One aspect that needs serious thought is the existence of these rural districts with few students. Next door to Allendale are Bamberg County Districts 1 & 2 (dividing an incredibly small student population) and the Hampton County District (another small student population). While rural distances must be accounted for, it still appears that having four school districts in an area of three counties where the total student population hovers under 5,000 is just plain ridiculous. And the other three districts aren't doing much better than Allendale.

You see, the Charleston County School District's low-performing schools would feel right at home in Allendale, or Bamberg District 2, or Hampton. They share a problem: how to educate the children living in poverty-stricken homes whose adults also are poorly educated. 

In Charleston County, the answer seems to be Meeting Street Schools.

I know, that's extra time and money. Isn't the state already spending those?

Sometimes endemic problems call for drastic measures. While those attempting to pull Allendale out of the mire should be commended, we are still just fooling around with the edges.

Monday, November 13, 2017

Sign of the Times: Virtual School in SC and CCSD

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Flexibility is its middle name. 

The Richland I school district (Columbia) offers "'home schoolers, teen parents, and the academically gifted student, as well as aspiring professional dancers, artists or athletes who must train or practice during the day,'" access to a high school diploma. "'Students who work after school or during the day, as well as those working in family businesses, would be ideal candidates,'" 

Different here is that "In Richland 1, prospective virtual students must submit a questionnaire and an application that includes an essay, transcript, report card and four written recommendations from educators or coaches." Such requirements should ensure that this program will succeed where other virtual schools are failing in the state.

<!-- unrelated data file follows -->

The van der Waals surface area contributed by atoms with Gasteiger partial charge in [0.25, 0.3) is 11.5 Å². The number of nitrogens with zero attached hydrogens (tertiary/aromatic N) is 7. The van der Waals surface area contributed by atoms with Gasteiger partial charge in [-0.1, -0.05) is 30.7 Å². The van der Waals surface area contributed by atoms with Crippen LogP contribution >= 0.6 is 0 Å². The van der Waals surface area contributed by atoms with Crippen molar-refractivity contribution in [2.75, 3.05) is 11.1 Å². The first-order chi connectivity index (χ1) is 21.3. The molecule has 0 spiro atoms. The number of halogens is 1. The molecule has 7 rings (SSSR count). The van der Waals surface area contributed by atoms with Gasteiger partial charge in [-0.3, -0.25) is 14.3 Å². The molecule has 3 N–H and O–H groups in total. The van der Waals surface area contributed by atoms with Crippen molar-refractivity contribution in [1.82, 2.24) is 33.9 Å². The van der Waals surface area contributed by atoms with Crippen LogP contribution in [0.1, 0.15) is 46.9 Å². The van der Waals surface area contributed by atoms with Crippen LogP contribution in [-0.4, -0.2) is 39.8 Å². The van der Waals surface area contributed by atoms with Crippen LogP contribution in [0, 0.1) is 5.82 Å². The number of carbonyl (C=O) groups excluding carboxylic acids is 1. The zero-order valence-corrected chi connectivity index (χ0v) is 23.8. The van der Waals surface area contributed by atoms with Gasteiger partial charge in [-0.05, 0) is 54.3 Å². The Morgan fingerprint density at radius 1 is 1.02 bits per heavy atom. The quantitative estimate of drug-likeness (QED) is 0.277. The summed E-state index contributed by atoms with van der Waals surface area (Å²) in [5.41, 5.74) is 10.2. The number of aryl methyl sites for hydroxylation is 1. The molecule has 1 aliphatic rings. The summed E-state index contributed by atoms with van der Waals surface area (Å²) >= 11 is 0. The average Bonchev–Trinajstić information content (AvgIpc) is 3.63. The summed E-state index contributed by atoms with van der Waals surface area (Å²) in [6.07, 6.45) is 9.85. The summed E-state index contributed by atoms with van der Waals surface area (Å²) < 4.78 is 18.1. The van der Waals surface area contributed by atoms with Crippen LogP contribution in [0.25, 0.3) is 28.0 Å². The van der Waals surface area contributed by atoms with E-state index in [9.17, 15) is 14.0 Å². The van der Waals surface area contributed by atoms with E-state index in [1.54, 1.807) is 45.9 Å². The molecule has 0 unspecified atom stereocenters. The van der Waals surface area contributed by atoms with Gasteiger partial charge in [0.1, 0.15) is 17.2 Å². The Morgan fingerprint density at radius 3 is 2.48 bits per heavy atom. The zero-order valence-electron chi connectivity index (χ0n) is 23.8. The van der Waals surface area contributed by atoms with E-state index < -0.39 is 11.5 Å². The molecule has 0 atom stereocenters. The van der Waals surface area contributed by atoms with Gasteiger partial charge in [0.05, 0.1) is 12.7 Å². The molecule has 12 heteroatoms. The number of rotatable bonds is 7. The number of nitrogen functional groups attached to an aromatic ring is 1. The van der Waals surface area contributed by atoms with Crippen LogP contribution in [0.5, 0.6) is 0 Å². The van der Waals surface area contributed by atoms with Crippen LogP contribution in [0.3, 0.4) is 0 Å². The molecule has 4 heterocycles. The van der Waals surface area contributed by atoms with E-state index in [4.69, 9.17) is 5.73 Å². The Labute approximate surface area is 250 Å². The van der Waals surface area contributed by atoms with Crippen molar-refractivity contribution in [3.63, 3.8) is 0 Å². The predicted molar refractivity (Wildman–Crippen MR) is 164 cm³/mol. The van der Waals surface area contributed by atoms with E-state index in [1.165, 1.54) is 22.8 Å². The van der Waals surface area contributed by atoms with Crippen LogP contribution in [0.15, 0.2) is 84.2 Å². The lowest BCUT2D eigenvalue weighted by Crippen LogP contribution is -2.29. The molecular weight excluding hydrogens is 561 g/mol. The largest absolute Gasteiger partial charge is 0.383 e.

Locally, the Charleston County School District does not put forward such a possibility. Extolling the virtues of a piecemeal approach, Deputy Superintendent of Learning Services Cindy Ambrose said, "Perhaps they want to take a class they cannot fit into their schedule, or there are not enough students seeking to take a class, which would prohibit a particular school from offering that class. There are so many unique needs, and to better meet our students' needs, we are considering a virtual school program."

Maybe CCSD needs to take another look at Richland I. Those partial programs aren't doing so well.

Friday, November 10, 2017

P & C Sides with Postlewait on Moffly's Complaints

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Some of us wondered when the P  &C would get around to reporting on former school board member Elizabeth Moffly's complaint to the State Board of Education. It turns out that reporter Paul Bowers's instructions were to show Moffly in the worst light while attempting to answer her complaints.  

Click the link for details

School Board Chair Kate Darby and Moffly are probably not friends. The reporter quotes Darby as saying, "'Education leaders in Charleston County often say that if it weren’t for the self-serving adults, we could educate children.'" 

Ouch. Careful, Kate. People exist who might put you into that category!

However, Darby [no relation] remains unable to justify Henry Darby's serving simultaneously on the County Council and as the principal of North Charleston High. As reported, "Moffly alleged that Postlewait broke a state law by hiring Charleston County Councilman Henry Darby as principal of North Charleston High. State law prohibits County Council members from holding 'any other office of honor or profit in government.'"

Well? Some wondered about the appointment at the time.

Clearly, the editors wish to blame Moffly's concerns and the 900-signature petition on those nasty Republicans. They're merely annoyed that they didn't break the story first.

Thursday, November 09, 2017

The Computer Ate My ACT Score in South Carolina

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Could technology problems cause 62 percent of high school juniors to be unprepared for college in English? How about 78 percent unqualified in math?  Molly Spearman, State Superintendent of Education blames low scores on computer glitches.

Never before had all 11th graders taken the same test. For those knowledgeable regarding national tests, the results put more blame on the education students have received in South Carolina rather than suggesting low aptitudes. You see, the ACT actually measures what students have learned.